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Can We Afford More Subsidies for Nuclear Power?
WASHINGTON - October 20 - The Senate may finally start debating climate and energy legislation now that Sens. Barbara Boxer (D-Calif.) and John Kerry (D-Mass.) have introduced the Clean Energy Jobs and American Power Act. But the addition of a nuclear provision to the bill raises some questions. What will be the fate of the so-called nuclear power renaissance, and to what extent will taxpayers be asked to underwrite it?
Expanding nuclear power capacity in the United States beyond the current fleet of 104 reactors -- which do not emit global warming pollution when operating -- has the potential to help combat climate change. Nuclear power currently generates about 20 percent of U.S. electricity, and building more reactors could reduce the 50 percent market share held by coal-fired power plants, the nation’s primary source of global warming emissions.
But is nuclear power a climate solution we can afford? The short answer, according to the Union of Concerned Scientists (UCS), is no. As UCS Nuclear Energy and Climate Change Project Manager Ellen Vancko notes, “Even if you discount nuclear power’s current security and safety problems, the skyrocketing cost of construction could be the industry’s Achilles’ heel.”
Wall Street has made it clear that it will not finance the nuclear industry’s expansion without federal loan guarantees because of the high risks and uncertain costs associated with such investments. A recent Moody’s report characterized investments new nuclear plants as a “bet the farm” risk, stating that companies that build new reactors will take on a higher business and operating risk profile, which will threaten their credit ratings.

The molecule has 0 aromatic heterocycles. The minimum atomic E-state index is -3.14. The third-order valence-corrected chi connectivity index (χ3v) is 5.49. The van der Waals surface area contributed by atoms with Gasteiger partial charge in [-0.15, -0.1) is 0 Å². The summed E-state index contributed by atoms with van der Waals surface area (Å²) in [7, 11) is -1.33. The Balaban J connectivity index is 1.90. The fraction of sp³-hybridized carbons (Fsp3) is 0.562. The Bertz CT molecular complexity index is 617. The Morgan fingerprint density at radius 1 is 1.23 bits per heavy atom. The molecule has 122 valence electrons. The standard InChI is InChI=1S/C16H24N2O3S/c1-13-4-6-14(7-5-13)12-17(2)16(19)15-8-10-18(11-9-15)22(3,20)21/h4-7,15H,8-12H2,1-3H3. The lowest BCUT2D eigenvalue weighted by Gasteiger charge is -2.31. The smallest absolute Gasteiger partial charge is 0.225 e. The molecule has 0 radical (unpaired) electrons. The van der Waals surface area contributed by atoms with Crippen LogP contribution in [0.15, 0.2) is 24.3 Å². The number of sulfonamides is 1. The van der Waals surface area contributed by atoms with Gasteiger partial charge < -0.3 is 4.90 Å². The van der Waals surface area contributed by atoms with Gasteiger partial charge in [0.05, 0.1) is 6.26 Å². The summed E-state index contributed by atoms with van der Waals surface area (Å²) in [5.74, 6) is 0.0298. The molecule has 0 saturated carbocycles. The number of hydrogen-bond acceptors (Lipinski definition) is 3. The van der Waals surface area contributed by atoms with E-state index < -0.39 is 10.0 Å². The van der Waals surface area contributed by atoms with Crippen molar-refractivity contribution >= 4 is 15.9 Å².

To circumvent these financing challenges, the nuclear industry is supporting legislation that was passed by the Senate Committee on Energy and Natural Resources in June. That bill, S. 1462, would underwrite the industry’s expansion by creating a new Clean Energy Deployment Administration (CEDA). Although CEDA’s provisions are poorly understood, the implications of this pending legislation are enormous, according to UCS.
recent Congressional Budget Office (CBO) report concluded that S. 1462
would exempt the Department of Energy’s (DOE) Loan Guarantee Program,
which was established under the Energy Policy Act of 2005, from Federal Credit Reform Act provisions requiring such programs to be funded each year by congressional appropriation. “The
effect of this exemption,” the CBO stated, “would be to give DOE
permanent authority to guarantee such loans without further legislative
action or limitations.” That means DOE could give
virtually unlimited loan guarantees to expensive and risky new
technologies, all underwritten by taxpayers without congressional
oversight. (For the CBO report, go to www.cbo.gov/doc.cfm?index=
“The Congressional Budget Office estimates that the Energy Department could hand out more than $130 billion to nuclear and fossil fuel energy projects,” Vancko said. “That’s a lot of money. But what is even more alarming is that CBO’s calculation is based solely on pending Energy Department loan guarantee applications. It does not include an estimation of the hundreds of billions of dollars in additional loan guarantees that could be approved by a new energy bank if this program becomes law.”
Vancko recently co-authored a briefing paper, “Nuclear Power: A Resurgence We Can’t Afford,” which is available at www.ucsusa.org/nuclear_power/
For that report, go to www.ucsusa.org/nuclear_power/
Ellen Vancko is available for interviews. Please call Elliott Negin at 202-331-5439.